After Sunni-Shi’ite tensions have risen in Iraq and elsewhere (including even Dearborn, Michigan) for many months, Iranian President Mahmoud Ahmadinejad met with King Abdullah bin Abdul Aziz of Saudi Arabia in Riyadh on Sunday. “Iran and Saudi Arabia,” said Ahmadinejad later in a statement, “are two great and powerful Islamic countries and accordingly have numerous mutual obligations and responsibilities in the Islamic world and Middle East.” King Abdullah concurred, saying: “Today, the Islamic world has many enemies who want to sow discord between the two countries, but our two nations are Muslims with a united belief and therefore enjoying good relations.”
Relations may not be as good as all that. This meeting was President Ahmadinejad’s first state visit to Riyadh, although he did visit Mecca in December 2005 for the infamous Organization of the Islamic Conference meeting at which the protests against the cartoons of Muhammad that ran in a Danish newspaper were planned. Ahmadinejad is following it up with a meeting in Tehran on Tuesday with Hamas leader Khaled Mashaal, whose terror group is funded by Iran as well as by Saudi individuals.
It is noteworthy that Mashaal would travel to Tehran after his Mecca summit with Palestinian Authority President Mahmoud Abbas notably failed to calm tensions between Hamas and Abbas’ Fatah party that constitutes Hamas’ chief rival. It is not the first time that Ahmadinejad has attempted to position himself as the leader of Sunnis as well as Shi’ite Muslims. Last summer, when Israeli armies moved into Lebanon, the President of Iran spoke as if he were already the recognized leader of the worldwide Islamic umma: “If the Zionist regime commits another stupid move and attacks Syria,” he warned, “this will be considered like attacking the whole Islamic world and this regime will receive a very fierce response.”
As Ahmadinejad has taken upon himself to speak for the Islamic world and Muslim nations, and has pursued his nuclear program so energetically and defiantly, he has made the Saudis increasingly nervous. And with good reason: the Saudi Kingdom itself is home to a small but restive Shi’ite minority, and an increasingly confident Shi’ite majority is just north of the Kingdom in Iraq. And Iran/Saudi tensions go back a long way: Saudi Arabia supported Saddam Hussein’s war against Iran in 1981, leading the Islamic Republic to call for the overthrow of the House of Saud.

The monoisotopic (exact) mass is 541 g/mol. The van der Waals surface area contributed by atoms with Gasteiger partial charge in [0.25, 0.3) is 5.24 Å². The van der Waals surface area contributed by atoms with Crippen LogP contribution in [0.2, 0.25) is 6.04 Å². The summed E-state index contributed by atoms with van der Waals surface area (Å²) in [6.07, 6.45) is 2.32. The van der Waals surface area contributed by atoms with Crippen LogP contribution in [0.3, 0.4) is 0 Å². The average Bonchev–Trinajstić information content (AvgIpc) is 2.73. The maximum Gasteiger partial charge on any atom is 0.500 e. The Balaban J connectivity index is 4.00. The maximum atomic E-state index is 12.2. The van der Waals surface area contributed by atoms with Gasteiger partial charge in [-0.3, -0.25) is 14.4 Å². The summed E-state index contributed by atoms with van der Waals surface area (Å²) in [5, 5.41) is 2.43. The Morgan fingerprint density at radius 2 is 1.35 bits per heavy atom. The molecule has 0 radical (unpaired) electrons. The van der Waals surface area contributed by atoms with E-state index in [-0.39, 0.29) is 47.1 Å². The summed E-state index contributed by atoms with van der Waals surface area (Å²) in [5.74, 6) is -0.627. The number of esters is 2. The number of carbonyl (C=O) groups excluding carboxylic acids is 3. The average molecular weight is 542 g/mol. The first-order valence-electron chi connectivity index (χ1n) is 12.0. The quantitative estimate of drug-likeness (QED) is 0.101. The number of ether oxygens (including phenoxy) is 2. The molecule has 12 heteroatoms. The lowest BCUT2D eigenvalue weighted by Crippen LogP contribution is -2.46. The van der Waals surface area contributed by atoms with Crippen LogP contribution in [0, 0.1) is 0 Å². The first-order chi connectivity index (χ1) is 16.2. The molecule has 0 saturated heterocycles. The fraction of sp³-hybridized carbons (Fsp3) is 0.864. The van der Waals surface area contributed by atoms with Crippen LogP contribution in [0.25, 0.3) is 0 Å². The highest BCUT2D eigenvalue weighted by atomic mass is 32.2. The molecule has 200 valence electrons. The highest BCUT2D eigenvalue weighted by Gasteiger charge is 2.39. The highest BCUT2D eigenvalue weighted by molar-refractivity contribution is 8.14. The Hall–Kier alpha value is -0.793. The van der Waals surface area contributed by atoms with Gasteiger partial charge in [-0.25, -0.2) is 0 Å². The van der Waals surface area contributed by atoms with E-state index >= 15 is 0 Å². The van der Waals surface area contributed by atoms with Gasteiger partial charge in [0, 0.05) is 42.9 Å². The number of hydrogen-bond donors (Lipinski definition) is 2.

Had Saddam not crossed the House of Saud by invading Kuwait in 1990, he might still be in power today. It seems that Ahmadinejad is determined not to make the same mistake. He journeyed to Riyadh to receive, if not the blessing of King Abdullah on his adventurism and jockeying for Islamic leadership, then at least a signal from the King that the Saudis would not resist him as long as he doesn’t interfere with their interests. However, at the same time, Iran’s former consul-general in Dubai, Adel Assadinia, charges that Iran has planted sleeper cells in the Gulf states to recruit Shi’ites and to sow civil strife, as well as to attack American interests, if the U.S. or Israel attacks Iran. In that event, reports the Telegraph, “such cells would be instructed to foment long-dormant sectarian grievances and attack the extensive American and European business interests in wealthy states such as Dubai and Saudi Arabia. Such a scenario would bring chaos to the Gulf, one of the few areas of the Middle East that remains prosperous and has largely pro-Western governments.”
If Assadinia is telling the truth, Ahmadinejad’s trip to Saudi Arabia may have been his attempt to keep his friends close and his enemies closer. Assadinia says that the agents in the Gulf states were instructed to “to tell the Europeans that Iran wanted a good relationship with them, when in fact Iran was involved in terrorism.” That could well have been the very same gambit Ahmadinejad was playing with King Abdullah, while continuing to work for a Shi’ite renaissance in the Islamic world. For Sunnis, as well as for Europeans, Israelis, and Americans, the results of this and Ahmadinejad’s other gambits could be nothing short of cataclysmic.